Haywood project gains momentum in Pennington contest
When you see Ty Pennington on your TV screen, chances are there will be plenty of joy, tears and hope to follow.
Most people recognize the charismatic home-design expert from the years he spent hosting the mega popular “Extreme Makeover: Home Edition” show on ABC. On each episode, he and hundreds of volunteers would build incredible homes for people with incredibly touching stories of hardship and perseverance.
Pennington and his crews not only made much needed improvements on people’s homes, they went above and beyond for the family in need. They also traveled to the Gulf Coast after Hurricane Katrina to help communities heal and rebuild.
At the end of every show, Pennington would yell out his famous line, “Move that bus,” to reveal the finished product to the anxious family. The reaction was always elation and disbelief. The show averaged more than 15 million viewers per episode during the height of its popularity.
Pennington has since branched out to other projects, but still his passion lies in helping others. According to his website, he wanted to expand the idea of giving back to a community after “Extreme Makeover” wrapped up it’s last regular season in 2012.
He then partnered with Guaranteed Rate, one of the 10 largest retail mortgage lenders in the U.S., and announced the Ultimate Neighborhood Give Back Challenge in April.
“At Guaranteed Rate, we’ve always believed in making the communities that we call home better places to live,” Victor Ciardelli, president and CEO of Guaranteed Rate, said on their website. “The Ultimate Neighborhood Give Back Challenge is our way of saying thank you to the thousands of organizations doing amazing work in communities around the country, often in the face of enormous economic challenges.”
The Challenge’s grand-prize winner will receive $50,000 from Guaranteed Rate to help the winning community complete a project and Pennington will be on site one day to help. The five runner-up projects will receive $10,000 a piece.
Hundreds of communities all over the nation, including Haywood County, submitted a project for consideration. Haywood’s proposal is to turn the former state prison in Hazelwood into a halfway house, emergency shelter and soup kitchen. Completing this project would pave the way for other social enterprises.
Nick Honerkamp is one of the lead organizers of the Haywood Helps project, the umbrella organization within Mountain Projects that is spearheading an anti-poverty campaign in the county, including the prison project.
Honerkamp said getting this project done would be just the tip of the iceberg. Haywood Helps, which consists of volunteers, churches, nonprofits and local governments, has big plans to improve the lives of those in Haywood County. This is just the first step.
"We have big plans beyond this," Honerkamp said. "Once we've got this done, we want to get to a place where we're creating livable wage jobs and help the people we're serving find employment."
Even though Haywood County’s submission was one of the last to be submitted for voting on Facebook during the first round of voting, it quickly surpassed the others in voting polls. Pennington and Guaranteed Rate were tasked with selecting the top 50 semi-finalists to move to the next round.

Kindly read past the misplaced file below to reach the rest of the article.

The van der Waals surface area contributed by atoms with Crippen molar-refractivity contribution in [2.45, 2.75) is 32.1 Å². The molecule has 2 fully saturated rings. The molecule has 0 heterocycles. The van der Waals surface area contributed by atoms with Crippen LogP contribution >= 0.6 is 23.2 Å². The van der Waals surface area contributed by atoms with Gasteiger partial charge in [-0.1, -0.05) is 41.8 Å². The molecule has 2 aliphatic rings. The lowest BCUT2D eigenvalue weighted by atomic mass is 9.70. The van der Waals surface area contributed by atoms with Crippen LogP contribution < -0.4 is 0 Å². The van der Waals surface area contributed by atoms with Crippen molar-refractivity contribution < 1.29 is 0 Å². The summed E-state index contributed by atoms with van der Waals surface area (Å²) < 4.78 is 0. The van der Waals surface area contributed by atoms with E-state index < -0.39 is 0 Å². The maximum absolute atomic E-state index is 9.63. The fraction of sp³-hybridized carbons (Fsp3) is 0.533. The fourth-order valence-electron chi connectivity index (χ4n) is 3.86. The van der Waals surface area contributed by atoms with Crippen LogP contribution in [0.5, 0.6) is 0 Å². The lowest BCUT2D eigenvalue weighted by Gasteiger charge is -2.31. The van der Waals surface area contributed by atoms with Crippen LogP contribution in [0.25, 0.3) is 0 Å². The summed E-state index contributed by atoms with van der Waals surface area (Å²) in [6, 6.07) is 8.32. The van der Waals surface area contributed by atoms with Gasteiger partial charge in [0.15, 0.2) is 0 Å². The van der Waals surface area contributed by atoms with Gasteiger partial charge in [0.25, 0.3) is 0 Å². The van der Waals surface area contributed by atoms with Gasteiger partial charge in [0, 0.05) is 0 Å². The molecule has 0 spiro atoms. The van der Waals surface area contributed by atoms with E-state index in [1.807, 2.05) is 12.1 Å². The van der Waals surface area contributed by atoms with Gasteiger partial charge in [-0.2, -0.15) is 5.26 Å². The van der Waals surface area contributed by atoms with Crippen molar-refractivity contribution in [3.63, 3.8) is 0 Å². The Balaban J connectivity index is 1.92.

The semi-finalists were chosen based on the number of votes, the impact the proposed project would have on the community, the ability to execute and popularity of the project. With huge community support online, Haywood’s project received more than 2,000 votes in the first round and was chosen as a semi-finalist on June 17.
The next step was for semi-finalists to submit a project timeline and a short video expressing why the project should win. Project organizers, already anticipating making it to the semi-finals, had a video ready to be posted on the Give Back Challenge Facebook for the second round of voting.
Honerkamp said he has been blown away by the online support of the project. When people share the link and say, "vote for our project," he knows the community is vested in making it happen with or without winning this project.
Haywood’s video, produced by Chris Pruett Designs, now has more than 2,800 votes — more than any other semi-finalist. Voting will continue until July 8 and then Pennington will announce the six finalists July 15. The grand-prize winner should be announced Aug. 1.
Honerkamp said there are two paths — if Haywood wins, the project will be on hold until Pennington can get here to help, but if Haywood doesn't win, the project can begin in the next few weeks and fundraising will continue. The project is estimated to cost about $225,000 without donations of supplies and volunteer labor.
The video says Haywood Helps has raised $60,000 so far, and Honerkamp said on Friday that two, $5,000 donations came in and Haywood Helps also was awarded with a $25,000 grant from the Human Hurt and Hope Fund.
While there is no promise in the Challenge guidelines that film crews will be coming to record the winning project’s progress for television, it is hard to believe Pennington would be working on the project without a film crew close behind.
When he heard about the contest, Honerkamp said he knew Haywood had something special.
"You've seen houses flipped but you've never seen a prison flipped," Honerkamp said. "I hope a TV show will come and tell our story to the nation of how a community can come together to solve large problems while respecting each other's differences and working together."
Honerkamp said the main focus right now is fundraising. To donate, make checks out to Mountain Projects with a memo line "Haywood Helps." You can also donated online by visiting the Haywood Pathways Center's Facebook page.
Keep sharing and voting to keep Haywood’s project on top — visit http://bit.ly/1vJi54g to vote for Haywood’s project.